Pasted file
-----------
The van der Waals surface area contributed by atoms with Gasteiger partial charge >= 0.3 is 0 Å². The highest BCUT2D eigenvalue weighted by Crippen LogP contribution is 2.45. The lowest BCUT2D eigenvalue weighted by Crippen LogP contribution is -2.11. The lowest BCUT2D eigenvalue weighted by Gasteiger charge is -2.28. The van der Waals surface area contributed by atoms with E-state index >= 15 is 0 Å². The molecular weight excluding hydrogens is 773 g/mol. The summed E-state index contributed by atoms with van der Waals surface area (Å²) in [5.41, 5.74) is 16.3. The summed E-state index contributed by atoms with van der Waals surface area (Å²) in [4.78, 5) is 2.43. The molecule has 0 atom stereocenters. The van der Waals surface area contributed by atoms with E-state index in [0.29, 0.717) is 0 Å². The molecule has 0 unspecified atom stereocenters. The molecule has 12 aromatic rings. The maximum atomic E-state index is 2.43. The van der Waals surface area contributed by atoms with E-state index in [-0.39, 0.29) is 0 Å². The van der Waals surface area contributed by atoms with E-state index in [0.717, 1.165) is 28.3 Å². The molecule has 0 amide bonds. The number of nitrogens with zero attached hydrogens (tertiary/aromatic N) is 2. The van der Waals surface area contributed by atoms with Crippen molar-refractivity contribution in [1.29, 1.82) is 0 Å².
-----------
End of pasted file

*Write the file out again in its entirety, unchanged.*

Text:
The van der Waals surface area contributed by atoms with Gasteiger partial charge >= 0.3 is 0 Å². The highest BCUT2D eigenvalue weighted by Crippen LogP contribution is 2.45. The lowest BCUT2D eigenvalue weighted by Crippen LogP contribution is -2.11. The lowest BCUT2D eigenvalue weighted by Gasteiger charge is -2.28. The van der Waals surface area contributed by atoms with E-state index >= 15 is 0 Å². The molecular weight excluding hydrogens is 773 g/mol. The summed E-state index contributed by atoms with van der Waals surface area (Å²) in [5.41, 5.74) is 16.3. The summed E-state index contributed by atoms with van der Waals surface area (Å²) in [4.78, 5) is 2.43. The molecule has 0 atom stereocenters. The van der Waals surface area contributed by atoms with E-state index in [0.29, 0.717) is 0 Å². The molecule has 0 unspecified atom stereocenters. The molecule has 12 aromatic rings. The maximum atomic E-state index is 2.43. The van der Waals surface area contributed by atoms with E-state index in [-0.39, 0.29) is 0 Å². The van der Waals surface area contributed by atoms with E-state index in [0.717, 1.165) is 28.3 Å². The molecule has 0 amide bonds. The number of nitrogens with zero attached hydrogens (tertiary/aromatic N) is 2. The van der Waals surface area contributed by atoms with Crippen molar-refractivity contribution in [1.29, 1.82) is 0 Å².